VA asks Army Reserve to return Westside parcel
The head of the Department of Veterans Affairs’ sprawling complex in West Los Angeles has asked the Army to return a prime parcel of land the VA gave away decades ago, rather than sell it to a developer.
In a letter to the Army Reserve, Charles M. Dorman, director of the VA’s Greater Los Angeles Healthcare System, urgently requested that officials “reconsider your decision to transfer ownership of the Army Reserve property.”
The 10-acre site, on the southeast corner of Wilshire Boulevard and Federal Avenue, has been the subject of an intense dispute, with the Army arrayed against a solid front of neighbors and businesses, as well as city, county, state and federal officeholders. Opponents contend that development of the land will further congest the already traffic-choked area of Wilshire Boulevard near the 405 Freeway, and unfairly deprive veterans of use of the site.
The parcel was part of the larger, 388-acre VA site, which was originally bequeathed to the National Home for Disabled Volunteer Soldiers in 1888 with the proviso the land benefit veterans in perpetuity. In 1955, the VA, which had come into ownership of the land, transferred the smaller parcel to the Air Force Reserve, which, in 1975, transferred it to the Army Reserve.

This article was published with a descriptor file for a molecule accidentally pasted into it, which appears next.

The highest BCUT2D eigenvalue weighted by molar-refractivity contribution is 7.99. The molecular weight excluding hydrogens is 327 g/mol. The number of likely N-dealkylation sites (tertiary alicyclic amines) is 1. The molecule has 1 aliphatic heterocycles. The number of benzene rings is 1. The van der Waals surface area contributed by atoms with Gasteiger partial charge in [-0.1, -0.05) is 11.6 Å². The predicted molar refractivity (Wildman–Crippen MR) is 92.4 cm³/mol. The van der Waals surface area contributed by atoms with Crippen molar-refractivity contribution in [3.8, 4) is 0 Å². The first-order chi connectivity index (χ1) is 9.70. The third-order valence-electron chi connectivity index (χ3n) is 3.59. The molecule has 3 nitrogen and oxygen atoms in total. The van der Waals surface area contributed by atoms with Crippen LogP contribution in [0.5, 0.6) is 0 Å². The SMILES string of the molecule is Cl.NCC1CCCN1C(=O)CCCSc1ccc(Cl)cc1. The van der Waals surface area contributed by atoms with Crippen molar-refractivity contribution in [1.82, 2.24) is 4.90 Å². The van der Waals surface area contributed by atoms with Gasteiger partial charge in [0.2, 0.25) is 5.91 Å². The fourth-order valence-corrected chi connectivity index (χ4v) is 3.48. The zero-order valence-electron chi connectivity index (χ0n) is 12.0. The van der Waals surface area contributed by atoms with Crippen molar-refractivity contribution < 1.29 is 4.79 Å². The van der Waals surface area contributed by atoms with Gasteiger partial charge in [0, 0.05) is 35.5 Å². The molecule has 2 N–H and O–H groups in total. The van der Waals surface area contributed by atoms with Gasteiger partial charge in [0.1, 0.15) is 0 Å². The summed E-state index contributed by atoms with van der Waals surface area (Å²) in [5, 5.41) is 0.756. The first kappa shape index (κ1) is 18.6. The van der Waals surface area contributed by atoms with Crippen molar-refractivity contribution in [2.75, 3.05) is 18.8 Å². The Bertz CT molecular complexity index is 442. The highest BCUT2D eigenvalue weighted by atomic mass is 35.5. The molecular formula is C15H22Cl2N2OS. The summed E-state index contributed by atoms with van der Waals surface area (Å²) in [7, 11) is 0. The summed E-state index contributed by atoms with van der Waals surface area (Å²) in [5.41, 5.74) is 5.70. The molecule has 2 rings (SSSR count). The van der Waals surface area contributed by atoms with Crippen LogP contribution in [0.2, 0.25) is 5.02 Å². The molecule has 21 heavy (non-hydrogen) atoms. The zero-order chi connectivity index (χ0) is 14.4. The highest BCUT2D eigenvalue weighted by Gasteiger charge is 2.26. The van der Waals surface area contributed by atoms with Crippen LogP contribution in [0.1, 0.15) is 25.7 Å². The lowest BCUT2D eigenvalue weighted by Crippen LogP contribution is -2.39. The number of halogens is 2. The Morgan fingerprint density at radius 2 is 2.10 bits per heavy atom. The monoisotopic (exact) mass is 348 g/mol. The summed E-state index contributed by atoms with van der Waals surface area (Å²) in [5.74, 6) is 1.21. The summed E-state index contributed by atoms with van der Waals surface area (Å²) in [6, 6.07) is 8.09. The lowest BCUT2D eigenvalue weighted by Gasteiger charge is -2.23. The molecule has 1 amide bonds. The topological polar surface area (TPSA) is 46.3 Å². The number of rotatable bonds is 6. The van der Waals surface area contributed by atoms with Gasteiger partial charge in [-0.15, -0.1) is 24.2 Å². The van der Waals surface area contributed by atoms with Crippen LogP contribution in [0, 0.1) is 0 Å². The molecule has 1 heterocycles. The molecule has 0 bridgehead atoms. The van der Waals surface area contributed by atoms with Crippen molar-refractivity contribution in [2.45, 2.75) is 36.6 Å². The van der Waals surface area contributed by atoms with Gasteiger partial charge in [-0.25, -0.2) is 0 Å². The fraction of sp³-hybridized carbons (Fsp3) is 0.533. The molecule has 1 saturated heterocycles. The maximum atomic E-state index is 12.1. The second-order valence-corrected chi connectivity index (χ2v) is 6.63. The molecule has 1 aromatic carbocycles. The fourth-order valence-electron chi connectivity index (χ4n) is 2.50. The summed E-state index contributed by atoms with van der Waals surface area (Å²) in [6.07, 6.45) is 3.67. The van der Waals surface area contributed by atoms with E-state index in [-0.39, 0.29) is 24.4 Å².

“Selling off such land to the highest bidder for commercial development would thwart the intent of the original land grant as well as the subsequent transference of the property from the VA . . . for a military reserve,” Dorman wrote.
Dorman’s letter “is a formal request, and to us that’s a very big step,” said Laura Lake, a leader of the Coalition for Veterans’ Land, which has led opposition to the sale. “We’re really, really pleased that the Army is now officially on notice.”
The letter was addressed to Brig. Gen. William D. Frink Jr., commander of the 311th Corps Support Command of the U.S. Army Reserve. Representatives for the 63rd Regional Readiness Command, the Los Alamitos-based unit to which the 311th belongs, could not be reached immediately for comment.
The developer in question is JSM Capital, which has proposed three high-density alternatives for the site -- 300 hotel rooms and 500 residential units; a 3-acre park with 300 hotel rooms and 300 residential units; and a 1.5-million-square-foot medical facility.
The company revealed the proposals at a Sept. 13 public hearing, the first step in an environmental study required by federal law.
JSM was the only bidder for the property in what the Army Reserve termed a “real property exchange.” The developer is required to build three Army Reserve centers worth about $100 million, and in return receive the right to develop the Wilshire Boulevard parcel.